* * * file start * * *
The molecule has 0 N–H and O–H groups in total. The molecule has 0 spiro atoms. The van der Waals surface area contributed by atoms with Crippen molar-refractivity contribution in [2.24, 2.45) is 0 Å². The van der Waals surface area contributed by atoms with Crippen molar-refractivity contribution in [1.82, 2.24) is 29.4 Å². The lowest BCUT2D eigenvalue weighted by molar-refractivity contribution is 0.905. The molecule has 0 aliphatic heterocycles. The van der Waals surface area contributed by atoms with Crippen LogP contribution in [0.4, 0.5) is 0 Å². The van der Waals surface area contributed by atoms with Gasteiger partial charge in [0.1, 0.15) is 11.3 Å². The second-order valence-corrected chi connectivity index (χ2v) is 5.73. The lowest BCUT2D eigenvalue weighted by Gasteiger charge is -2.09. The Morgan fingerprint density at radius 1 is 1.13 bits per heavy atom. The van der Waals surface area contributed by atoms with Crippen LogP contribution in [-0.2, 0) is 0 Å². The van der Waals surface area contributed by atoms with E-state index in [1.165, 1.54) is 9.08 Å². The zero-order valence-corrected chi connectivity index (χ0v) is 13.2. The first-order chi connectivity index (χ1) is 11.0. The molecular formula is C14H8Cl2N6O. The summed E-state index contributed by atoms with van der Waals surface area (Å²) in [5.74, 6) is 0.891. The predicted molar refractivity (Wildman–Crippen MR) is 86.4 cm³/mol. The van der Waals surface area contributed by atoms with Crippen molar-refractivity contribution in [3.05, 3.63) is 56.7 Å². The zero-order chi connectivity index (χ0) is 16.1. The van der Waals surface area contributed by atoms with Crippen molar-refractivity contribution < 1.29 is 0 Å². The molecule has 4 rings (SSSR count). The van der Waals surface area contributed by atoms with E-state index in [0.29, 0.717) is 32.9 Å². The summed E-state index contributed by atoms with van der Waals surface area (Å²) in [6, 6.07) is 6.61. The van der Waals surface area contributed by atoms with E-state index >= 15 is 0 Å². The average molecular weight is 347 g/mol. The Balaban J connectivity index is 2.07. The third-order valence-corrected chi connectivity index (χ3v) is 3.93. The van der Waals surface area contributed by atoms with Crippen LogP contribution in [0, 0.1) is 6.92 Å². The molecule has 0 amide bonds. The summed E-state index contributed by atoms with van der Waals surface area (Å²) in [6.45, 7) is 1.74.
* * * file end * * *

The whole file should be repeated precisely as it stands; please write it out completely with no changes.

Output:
The molecule has 0 N–H and O–H groups in total. The molecule has 0 spiro atoms. The van der Waals surface area contributed by atoms with Crippen molar-refractivity contribution in [2.24, 2.45) is 0 Å². The van der Waals surface area contributed by atoms with Crippen molar-refractivity contribution in [1.82, 2.24) is 29.4 Å². The lowest BCUT2D eigenvalue weighted by molar-refractivity contribution is 0.905. The molecule has 0 aliphatic heterocycles. The van der Waals surface area contributed by atoms with Crippen LogP contribution in [0.4, 0.5) is 0 Å². The van der Waals surface area contributed by atoms with Gasteiger partial charge in [0.1, 0.15) is 11.3 Å². The second-order valence-corrected chi connectivity index (χ2v) is 5.73. The lowest BCUT2D eigenvalue weighted by Gasteiger charge is -2.09. The Morgan fingerprint density at radius 1 is 1.13 bits per heavy atom. The van der Waals surface area contributed by atoms with Crippen LogP contribution in [-0.2, 0) is 0 Å². The van der Waals surface area contributed by atoms with E-state index in [1.165, 1.54) is 9.08 Å². The zero-order valence-corrected chi connectivity index (χ0v) is 13.2. The first-order chi connectivity index (χ1) is 11.0. The molecular formula is C14H8Cl2N6O. The summed E-state index contributed by atoms with van der Waals surface area (Å²) in [5.74, 6) is 0.891. The predicted molar refractivity (Wildman–Crippen MR) is 86.4 cm³/mol. The van der Waals surface area contributed by atoms with Crippen molar-refractivity contribution in [3.05, 3.63) is 56.7 Å². The zero-order chi connectivity index (χ0) is 16.1. The van der Waals surface area contributed by atoms with Crippen molar-refractivity contribution < 1.29 is 0 Å². The molecule has 4 rings (SSSR count). The van der Waals surface area contributed by atoms with E-state index in [0.29, 0.717) is 32.9 Å². The summed E-state index contributed by atoms with van der Waals surface area (Å²) in [6, 6.07) is 6.61. The van der Waals surface area contributed by atoms with E-state index >= 15 is 0 Å². The average molecular weight is 347 g/mol. The Balaban J connectivity index is 2.07. The third-order valence-corrected chi connectivity index (χ3v) is 3.93. The van der Waals surface area contributed by atoms with Crippen LogP contribution in [0, 0.1) is 6.92 Å². The molecule has 0 amide bonds. The summed E-state index contributed by atoms with van der Waals surface area (Å²) in [6.45, 7) is 1.74.